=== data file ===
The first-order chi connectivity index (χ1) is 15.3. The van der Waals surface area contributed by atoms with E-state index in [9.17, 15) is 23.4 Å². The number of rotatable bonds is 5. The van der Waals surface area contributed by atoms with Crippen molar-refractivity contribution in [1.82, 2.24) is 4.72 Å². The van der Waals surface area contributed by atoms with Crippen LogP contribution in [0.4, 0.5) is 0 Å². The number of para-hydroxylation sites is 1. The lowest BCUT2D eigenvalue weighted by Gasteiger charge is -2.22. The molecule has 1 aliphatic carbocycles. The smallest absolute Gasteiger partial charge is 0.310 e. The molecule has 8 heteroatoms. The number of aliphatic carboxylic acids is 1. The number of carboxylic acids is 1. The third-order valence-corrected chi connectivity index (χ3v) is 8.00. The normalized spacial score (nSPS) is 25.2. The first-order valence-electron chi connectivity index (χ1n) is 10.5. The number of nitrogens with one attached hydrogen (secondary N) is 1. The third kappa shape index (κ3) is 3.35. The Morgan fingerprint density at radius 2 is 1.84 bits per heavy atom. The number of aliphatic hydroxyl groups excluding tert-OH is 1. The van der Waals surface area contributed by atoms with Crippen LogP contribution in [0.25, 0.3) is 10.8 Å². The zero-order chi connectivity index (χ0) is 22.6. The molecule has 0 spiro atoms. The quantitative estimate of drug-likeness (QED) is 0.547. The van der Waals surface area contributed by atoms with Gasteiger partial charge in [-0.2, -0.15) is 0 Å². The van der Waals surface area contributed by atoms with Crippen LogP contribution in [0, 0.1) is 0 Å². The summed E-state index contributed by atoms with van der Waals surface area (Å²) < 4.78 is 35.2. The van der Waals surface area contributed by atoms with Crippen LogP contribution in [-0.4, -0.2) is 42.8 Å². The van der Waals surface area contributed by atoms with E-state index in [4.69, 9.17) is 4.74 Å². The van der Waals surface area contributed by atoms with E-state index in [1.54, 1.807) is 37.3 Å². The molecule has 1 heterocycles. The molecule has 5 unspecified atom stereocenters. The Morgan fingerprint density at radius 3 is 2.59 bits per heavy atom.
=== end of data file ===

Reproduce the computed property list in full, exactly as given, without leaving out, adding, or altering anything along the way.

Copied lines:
The first-order chi connectivity index (χ1) is 15.3. The van der Waals surface area contributed by atoms with E-state index in [9.17, 15) is 23.4 Å². The number of rotatable bonds is 5. The van der Waals surface area contributed by atoms with Crippen molar-refractivity contribution in [1.82, 2.24) is 4.72 Å². The van der Waals surface area contributed by atoms with Crippen LogP contribution in [0.4, 0.5) is 0 Å². The number of para-hydroxylation sites is 1. The lowest BCUT2D eigenvalue weighted by Gasteiger charge is -2.22. The molecule has 1 aliphatic carbocycles. The smallest absolute Gasteiger partial charge is 0.310 e. The molecule has 8 heteroatoms. The number of aliphatic carboxylic acids is 1. The number of carboxylic acids is 1. The third-order valence-corrected chi connectivity index (χ3v) is 8.00. The normalized spacial score (nSPS) is 25.2. The first-order valence-electron chi connectivity index (χ1n) is 10.5. The number of nitrogens with one attached hydrogen (secondary N) is 1. The third kappa shape index (κ3) is 3.35. The Morgan fingerprint density at radius 2 is 1.84 bits per heavy atom. The number of aliphatic hydroxyl groups excluding tert-OH is 1. The van der Waals surface area contributed by atoms with Crippen LogP contribution in [0.25, 0.3) is 10.8 Å². The zero-order chi connectivity index (χ0) is 22.6. The molecule has 0 spiro atoms. The quantitative estimate of drug-likeness (QED) is 0.547. The van der Waals surface area contributed by atoms with Gasteiger partial charge in [-0.2, -0.15) is 0 Å². The van der Waals surface area contributed by atoms with Crippen LogP contribution in [0, 0.1) is 0 Å². The summed E-state index contributed by atoms with van der Waals surface area (Å²) < 4.78 is 35.2. The van der Waals surface area contributed by atoms with Crippen LogP contribution in [-0.4, -0.2) is 42.8 Å². The van der Waals surface area contributed by atoms with E-state index in [4.69, 9.17) is 4.74 Å². The van der Waals surface area contributed by atoms with E-state index in [1.54, 1.807) is 37.3 Å². The molecule has 1 heterocycles. The molecule has 5 unspecified atom stereocenters. The Morgan fingerprint density at radius 3 is 2.59 bits per heavy atom.